This opinion piece was also published in BRINK
When the US kicked off 2018 by imposing tariffs on solar panels and washing machines, it was not expected the trade disputes would escalate into a full-fledged war. However, such optimistic sentiments in the market have dissipated since mid-June.
The escalation of the trade war has caused an abrupt fall across various stock markets, especially in China. Shanghai Composite fell nearly 8% after China retaliated to the US tariffs on $50 billion worth of Chinese products, which the Trump administration later escalated to be a $200 billion list. Emerging market currencies are also under huge depreciation pressure from capital outflows.
To help evaluate whether the market response is warranted or exaggerated, we measured the trade impact of additional import tariffs based on standard economic theory, namely two key parameters—the tariff pass-through rate and the price elasticity of demand.
On that basis, we estimate that, with the 25% of import tariffs, the expected increase in import tariffs could hover around 5%, while the reduction in import volume could reach 20%. This is equivalent to a net reduction of about 15% in import value, or a maximum loss of $5 billion (15% of $34 billion). Furthermore, the direct impact could even be smaller due to trade rerouting and substitution by third countries.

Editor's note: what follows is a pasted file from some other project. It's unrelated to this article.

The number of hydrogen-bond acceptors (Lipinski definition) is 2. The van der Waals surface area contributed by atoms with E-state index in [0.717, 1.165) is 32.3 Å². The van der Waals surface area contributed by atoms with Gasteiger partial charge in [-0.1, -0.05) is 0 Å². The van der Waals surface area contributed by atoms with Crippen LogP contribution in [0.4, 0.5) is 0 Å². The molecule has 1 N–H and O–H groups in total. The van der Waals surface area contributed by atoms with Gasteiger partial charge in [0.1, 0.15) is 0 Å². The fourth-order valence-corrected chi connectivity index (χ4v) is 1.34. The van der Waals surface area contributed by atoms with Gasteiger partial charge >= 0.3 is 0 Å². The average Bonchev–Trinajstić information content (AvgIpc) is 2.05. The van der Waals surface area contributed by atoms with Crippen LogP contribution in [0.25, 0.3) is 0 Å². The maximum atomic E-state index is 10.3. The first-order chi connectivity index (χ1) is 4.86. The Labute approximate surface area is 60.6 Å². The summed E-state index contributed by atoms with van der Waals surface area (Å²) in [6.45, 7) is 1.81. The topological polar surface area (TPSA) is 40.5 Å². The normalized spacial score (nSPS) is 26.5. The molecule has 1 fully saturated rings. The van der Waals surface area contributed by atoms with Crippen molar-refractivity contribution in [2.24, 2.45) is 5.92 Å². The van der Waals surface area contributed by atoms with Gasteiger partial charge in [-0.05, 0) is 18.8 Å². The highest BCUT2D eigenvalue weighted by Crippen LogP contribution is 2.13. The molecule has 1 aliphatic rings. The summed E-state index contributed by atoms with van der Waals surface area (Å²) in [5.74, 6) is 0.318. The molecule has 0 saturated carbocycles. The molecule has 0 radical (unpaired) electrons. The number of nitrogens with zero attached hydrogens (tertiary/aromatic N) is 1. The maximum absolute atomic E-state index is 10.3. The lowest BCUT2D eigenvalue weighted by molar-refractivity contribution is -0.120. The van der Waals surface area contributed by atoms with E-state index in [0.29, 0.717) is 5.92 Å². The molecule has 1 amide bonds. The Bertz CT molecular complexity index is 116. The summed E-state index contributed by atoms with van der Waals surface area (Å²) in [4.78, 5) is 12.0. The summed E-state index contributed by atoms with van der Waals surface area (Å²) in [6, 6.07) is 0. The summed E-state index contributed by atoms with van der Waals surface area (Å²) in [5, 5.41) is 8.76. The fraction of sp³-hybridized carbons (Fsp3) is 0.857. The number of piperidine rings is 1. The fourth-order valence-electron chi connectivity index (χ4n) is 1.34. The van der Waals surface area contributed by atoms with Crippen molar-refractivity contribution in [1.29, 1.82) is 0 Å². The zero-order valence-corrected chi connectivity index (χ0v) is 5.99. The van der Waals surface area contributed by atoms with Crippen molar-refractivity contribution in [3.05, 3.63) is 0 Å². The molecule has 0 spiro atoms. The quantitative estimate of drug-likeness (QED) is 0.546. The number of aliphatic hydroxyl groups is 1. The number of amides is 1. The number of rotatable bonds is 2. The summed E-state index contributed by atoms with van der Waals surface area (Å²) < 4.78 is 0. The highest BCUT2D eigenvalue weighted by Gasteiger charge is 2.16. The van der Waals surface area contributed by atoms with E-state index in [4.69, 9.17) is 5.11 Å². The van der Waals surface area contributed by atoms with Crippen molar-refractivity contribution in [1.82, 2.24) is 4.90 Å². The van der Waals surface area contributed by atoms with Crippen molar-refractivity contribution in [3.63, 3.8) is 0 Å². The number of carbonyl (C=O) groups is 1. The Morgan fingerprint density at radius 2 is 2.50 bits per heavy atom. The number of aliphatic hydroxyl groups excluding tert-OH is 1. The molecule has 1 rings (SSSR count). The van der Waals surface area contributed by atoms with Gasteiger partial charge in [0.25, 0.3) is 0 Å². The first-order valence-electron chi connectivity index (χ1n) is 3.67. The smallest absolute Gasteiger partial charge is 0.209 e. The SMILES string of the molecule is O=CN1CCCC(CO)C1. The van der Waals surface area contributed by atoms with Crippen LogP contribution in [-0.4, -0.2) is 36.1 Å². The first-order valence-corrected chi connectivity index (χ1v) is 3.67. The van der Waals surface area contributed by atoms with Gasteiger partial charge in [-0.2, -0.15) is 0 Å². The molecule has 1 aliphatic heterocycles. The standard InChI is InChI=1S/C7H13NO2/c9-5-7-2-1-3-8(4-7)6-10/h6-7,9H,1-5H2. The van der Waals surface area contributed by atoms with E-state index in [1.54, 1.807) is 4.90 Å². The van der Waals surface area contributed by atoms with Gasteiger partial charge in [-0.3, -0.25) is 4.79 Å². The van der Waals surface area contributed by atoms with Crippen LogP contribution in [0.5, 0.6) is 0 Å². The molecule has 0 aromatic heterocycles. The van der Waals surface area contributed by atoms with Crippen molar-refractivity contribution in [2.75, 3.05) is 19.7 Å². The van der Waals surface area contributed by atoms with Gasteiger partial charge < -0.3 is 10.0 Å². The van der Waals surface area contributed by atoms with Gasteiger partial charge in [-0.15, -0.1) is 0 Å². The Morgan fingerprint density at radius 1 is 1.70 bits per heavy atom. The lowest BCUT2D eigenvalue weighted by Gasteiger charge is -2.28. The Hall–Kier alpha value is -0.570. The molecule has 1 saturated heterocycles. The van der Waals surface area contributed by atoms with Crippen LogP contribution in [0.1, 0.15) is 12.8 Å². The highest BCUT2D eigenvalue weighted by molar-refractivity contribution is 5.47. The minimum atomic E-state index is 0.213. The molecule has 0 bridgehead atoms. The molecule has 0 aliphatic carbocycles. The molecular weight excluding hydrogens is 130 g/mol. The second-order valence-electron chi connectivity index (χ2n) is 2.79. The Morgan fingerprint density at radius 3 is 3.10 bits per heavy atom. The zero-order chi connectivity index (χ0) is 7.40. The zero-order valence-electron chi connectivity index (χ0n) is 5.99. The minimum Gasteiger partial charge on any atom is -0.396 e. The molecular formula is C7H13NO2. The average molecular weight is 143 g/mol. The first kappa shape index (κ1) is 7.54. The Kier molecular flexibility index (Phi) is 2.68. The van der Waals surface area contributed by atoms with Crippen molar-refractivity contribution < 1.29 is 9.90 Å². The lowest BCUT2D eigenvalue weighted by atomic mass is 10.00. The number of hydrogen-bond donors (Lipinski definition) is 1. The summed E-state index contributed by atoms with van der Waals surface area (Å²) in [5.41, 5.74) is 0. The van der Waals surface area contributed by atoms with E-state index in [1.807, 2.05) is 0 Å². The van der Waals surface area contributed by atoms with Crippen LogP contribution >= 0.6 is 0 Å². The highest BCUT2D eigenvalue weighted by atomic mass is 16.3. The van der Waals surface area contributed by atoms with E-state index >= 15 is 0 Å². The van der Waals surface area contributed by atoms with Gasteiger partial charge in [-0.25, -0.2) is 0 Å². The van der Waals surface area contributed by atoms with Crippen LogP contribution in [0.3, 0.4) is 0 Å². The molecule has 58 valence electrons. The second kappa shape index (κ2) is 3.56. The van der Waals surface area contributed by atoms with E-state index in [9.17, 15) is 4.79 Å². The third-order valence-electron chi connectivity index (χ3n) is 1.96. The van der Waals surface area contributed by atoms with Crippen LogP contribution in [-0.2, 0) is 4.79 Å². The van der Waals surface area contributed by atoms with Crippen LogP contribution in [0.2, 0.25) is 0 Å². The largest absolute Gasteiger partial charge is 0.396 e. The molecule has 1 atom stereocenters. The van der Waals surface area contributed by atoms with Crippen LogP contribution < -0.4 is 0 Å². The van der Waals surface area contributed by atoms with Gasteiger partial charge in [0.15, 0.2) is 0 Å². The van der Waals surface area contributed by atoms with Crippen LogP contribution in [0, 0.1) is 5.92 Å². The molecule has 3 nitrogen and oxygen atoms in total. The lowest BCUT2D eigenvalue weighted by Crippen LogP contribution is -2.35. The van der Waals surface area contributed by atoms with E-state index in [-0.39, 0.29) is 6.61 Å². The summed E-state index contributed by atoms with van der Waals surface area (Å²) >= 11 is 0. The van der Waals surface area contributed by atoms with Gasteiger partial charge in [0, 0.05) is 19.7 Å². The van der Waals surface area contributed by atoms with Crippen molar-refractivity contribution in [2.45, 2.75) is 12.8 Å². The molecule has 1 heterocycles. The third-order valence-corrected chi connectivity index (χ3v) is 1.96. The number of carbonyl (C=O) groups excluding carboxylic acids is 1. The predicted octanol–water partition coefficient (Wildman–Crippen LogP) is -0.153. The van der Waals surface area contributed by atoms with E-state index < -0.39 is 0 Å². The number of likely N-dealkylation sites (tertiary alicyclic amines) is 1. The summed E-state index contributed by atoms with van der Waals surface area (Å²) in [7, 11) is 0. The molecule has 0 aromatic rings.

The new normal: Reactive markets
While the direct impact seems small, one should not forget that financial markets react to expectations of an additional escalation of a trade war, let alone a full-fledged technology arm race, which would bring even more uncertainties to the world. Hence, it is time to embrace the “new normal,” where markets react to negative expectations of limited immediate impacts of a trade war.
The end of multilateralism seems clear, at least for trade. However, one should also bear in mind that the world is no longer flat. Beyond trade, the US is also building up barriers to flows of investment, knowledge and talents. For example, the US has ratcheted up its efforts to vet China’s investments, especially those into US high-technology companies. The most obvious instrument has been the Committee on Foreign Investment in the United States, a large part of whose actions have targeted China and especially the manufacturing and industrial sectors. In addition to investment, the US could restrict the flow of talent and knowledge via tightening student/working visa issuance to Chinese citizens.
The end of multilateralism seems clear, at least for trade. However, one should also bear in mind that the world is no longer flat.
Implications for Europe